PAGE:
from Scott Bernstein:
Make no doubt about it. NCMEC is a government front that exaggerates claims about what they do, statistics about success rates and their self-proclaimed nobility. Celebrities have come to their side to voice their support for NCMEC and if you like to drink from the Kool Aid, you will get poisoned also. The simple question is where are the children? Just ask the hundreds or thousands of parents who reported to NCMEC and ask them where their children are today?
The National Center for Missing and Exploited Children, NCMEC, was created out of the publicity generated from the Adam Walsh disappearance and death back in 1981. The claim raised at the time before Congress was that there was no government-affiliated agency in existence to assist the parents of abducted children. The figures at the time portrayed the situation as grim, insisting that tens, if not hundreds of thousands of children a year were abducted by strangers. As it turned out, long-term abductions by strangers figured only in the tens per year. Since its inception, NCMEC has received millions of dollars each year from Congress. Presently, Congress allocates $50 million per year to the Center. But how is the money used? And how does NCMEC work? NCMEC describes itself as a Missing Children Clearinghouse, meaning that it disseminates information, but plays no active role in the actual recovery of missing children. Today, NCMEC has hundreds of staff and its salaries alone are running close to $30 million a year.
But what does it do? Well, it gathers information and disseminates it. Does this help when a child goes missing? Perhaps, but not significantly. Basically, what happens is that NCMEC posts a photo of the child on their website. They have partner programs with Wal-Mart and with ADVO to distribute photos of parentally abducted children, which have been successful to a small degree. But what about those few children that are actually in peril; the ones that Congress originally intended a national missing children center to be structured for; the kids like Adam Walsh? The answer is, not a whole lot of help gets channeled from NCMEC.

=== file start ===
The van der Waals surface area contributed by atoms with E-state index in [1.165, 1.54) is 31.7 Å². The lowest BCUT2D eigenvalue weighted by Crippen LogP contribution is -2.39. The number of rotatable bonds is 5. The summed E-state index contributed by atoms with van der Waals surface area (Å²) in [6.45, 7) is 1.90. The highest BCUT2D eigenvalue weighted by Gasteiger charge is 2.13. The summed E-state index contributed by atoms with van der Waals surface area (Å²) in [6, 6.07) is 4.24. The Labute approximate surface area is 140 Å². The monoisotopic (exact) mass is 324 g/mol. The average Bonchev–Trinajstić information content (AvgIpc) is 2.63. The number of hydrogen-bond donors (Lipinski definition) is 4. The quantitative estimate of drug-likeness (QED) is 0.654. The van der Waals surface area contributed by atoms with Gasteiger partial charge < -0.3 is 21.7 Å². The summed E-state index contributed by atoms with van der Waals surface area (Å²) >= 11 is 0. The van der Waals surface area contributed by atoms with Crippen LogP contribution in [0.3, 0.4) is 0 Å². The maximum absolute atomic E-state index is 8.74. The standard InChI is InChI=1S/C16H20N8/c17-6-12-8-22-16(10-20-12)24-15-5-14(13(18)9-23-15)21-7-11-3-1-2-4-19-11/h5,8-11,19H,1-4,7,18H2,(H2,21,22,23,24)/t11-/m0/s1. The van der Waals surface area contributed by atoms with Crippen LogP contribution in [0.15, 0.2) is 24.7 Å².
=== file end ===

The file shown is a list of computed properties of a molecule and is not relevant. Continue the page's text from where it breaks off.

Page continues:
Take the case of Shawn Hornbeck, who had been abducted by a stranger for four years. Or that of Shasta Groene, the little girl, who was abducted after her whole family was murdered. Or Elizabeth Smart, who was with her kidnapper less than a quarter of a mile away from her house with a clear trail any competent bloodhound handler could find. Where was NCMEC then? Nowhere to be found. Does America Need a $50 Million a Year Missing Children Clearinghouse……or, rather, a $50 Million a Year Missing Children Emergency/Ongoing Response Team?
The National Center For Missing & Exploited Children is a private and conservatively funded front organization that works hand in hand with the corporate media to exploit the fear for one’s children in order to help get laws passed which are fully unconstitutional. They are secretive about their operations and routinely refuse to even cite their data sources as they spread false and misleading statistical information to a nervous but clueless public. What is most startling is the seemingly limitless connections this organization has, despite their secretive nature.
They seem to have instant access to nearly any politician or corporate television program, and no journalists ever look into the group itself, but merely parrot the misleading information and often false statistics passed along to them. CNN and Oprah are notorious for doing this, and yet they reach such an unbelievably wide audience that it’s as though what the NCMEC says simply becomes fact when spread through these media outlets, with nobody bothering to verify anything.